SEEKING HIGHER RATES
Your point is valid in your article concerning delivering what the sales reps promise (From the Editor, December 2002 RER). I have been in the equipment rental industry since 1994. I have been in outside sales since 1995. When I think back to when rates were high over the last few years I can associate high quality with the higher rates. Sales reps who have the backing of high quality and good service always get higher rates. No sales rep enjoys walking into a rental store knowing people are looking at them because they had called in orders with low rates.
Another issue is utilization. When an emphasis on utilization is pushed from the corporate level down through the regional levels to the sales reps, the reps are going to forget about what rate the equipment goes out at and will concern themselves more with getting the equipment on rent no matter what. Of course the downside to this game is a point you made as well, without good equipment and good quality service does it really save the contractor money to take your equipment at a highly discounted rate ? NO !!!!
My name is Jon Smith, sales & marketing for Plug-It Products. We manufacture inflatable rubber pipe plugs used in the sewer and storm collection systems. Many rental companies rent and sell our products to their customers.
I was glad to see you speak up against slashing rental rates in From the Editor, December 2002 RER, we see this practice all too often, as well as the aftermath. But where does the ability to offer large discounts start?
How about the companies that manufacture the products? If we offer large discounts to the rental companies, who can blame the rental companies for offering large discounts?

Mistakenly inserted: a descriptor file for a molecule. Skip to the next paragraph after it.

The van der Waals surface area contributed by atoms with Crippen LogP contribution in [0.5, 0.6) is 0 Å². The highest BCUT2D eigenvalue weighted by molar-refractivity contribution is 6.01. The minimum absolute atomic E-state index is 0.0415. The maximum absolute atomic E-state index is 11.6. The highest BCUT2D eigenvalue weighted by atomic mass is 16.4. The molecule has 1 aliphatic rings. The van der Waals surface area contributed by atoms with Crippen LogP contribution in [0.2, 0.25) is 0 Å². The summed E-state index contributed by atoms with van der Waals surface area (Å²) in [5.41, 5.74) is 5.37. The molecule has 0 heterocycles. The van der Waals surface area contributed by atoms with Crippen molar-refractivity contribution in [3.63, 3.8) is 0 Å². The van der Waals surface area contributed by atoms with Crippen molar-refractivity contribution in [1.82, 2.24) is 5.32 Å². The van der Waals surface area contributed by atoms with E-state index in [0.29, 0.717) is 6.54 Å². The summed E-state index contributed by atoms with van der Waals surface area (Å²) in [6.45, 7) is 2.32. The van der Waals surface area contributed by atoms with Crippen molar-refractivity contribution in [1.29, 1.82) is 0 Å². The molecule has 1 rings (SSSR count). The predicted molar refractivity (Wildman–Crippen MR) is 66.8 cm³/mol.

We have to sell the value of our products to the rental companies. Sure, once a rental company has purchased a product, they can rent it for whatever they want, but what if we begin to promote a culture of selling the value of the products we make to the rental salespeople?
I wonder what would happen if you did an article about manufacturing companies and the effect we can have on the companies that sell and rent products!
Director of Sales and Marketing
HERE COMES MICHAEL!
First of all, I want to thank you for your kind comments about me and Multiquip in your December issue of RER. It certainly is traumatic for me to leave the industry; however I feel certain that I'll surface somewhere in the near future.
Since you published the interview, I received word from some of my good customers that Multiquip's competitors are elated with my retirement. That is a great compliment in itself, but they should continue to look over their shoulders because Multiquip's management team, made up of Tom Yasuda, Roger Euliss and Bob Graydon, is truly excellent and I foresee continued growth along with aggressiveness and flexibility for the company. In addition, I neglected to state that my son, Michael, is now part of the Multiquip team and for his 24 years, he is a lot smarter and aggressive than I ever was, so there's another reason for the competition to worry.
Best wishes to all my friends in the industry and my sincere thanks for their support over the years.
Irving M. Levine
Rancho Palos Verdes, Calif.
A NOTE OF THANKS
A note of thanks for your article on Louisiana Rents. I believe you captured the true essence of why we have been successful in building a new company in the midst of all of the consolidators — our people. Experienced, hard working and dedicated is what I and Lee Price were looking for, and found in building Louisiana Rents/The CAT Rental Store just three short years ago.
I also regret to inform you that at press time, I, along with Price, were told our services were no longer needed at Louisiana Rents, and that our positions would be handled by people within the dealership.
Again, thanks for a great article, we've had nothing but compliments about it to date.
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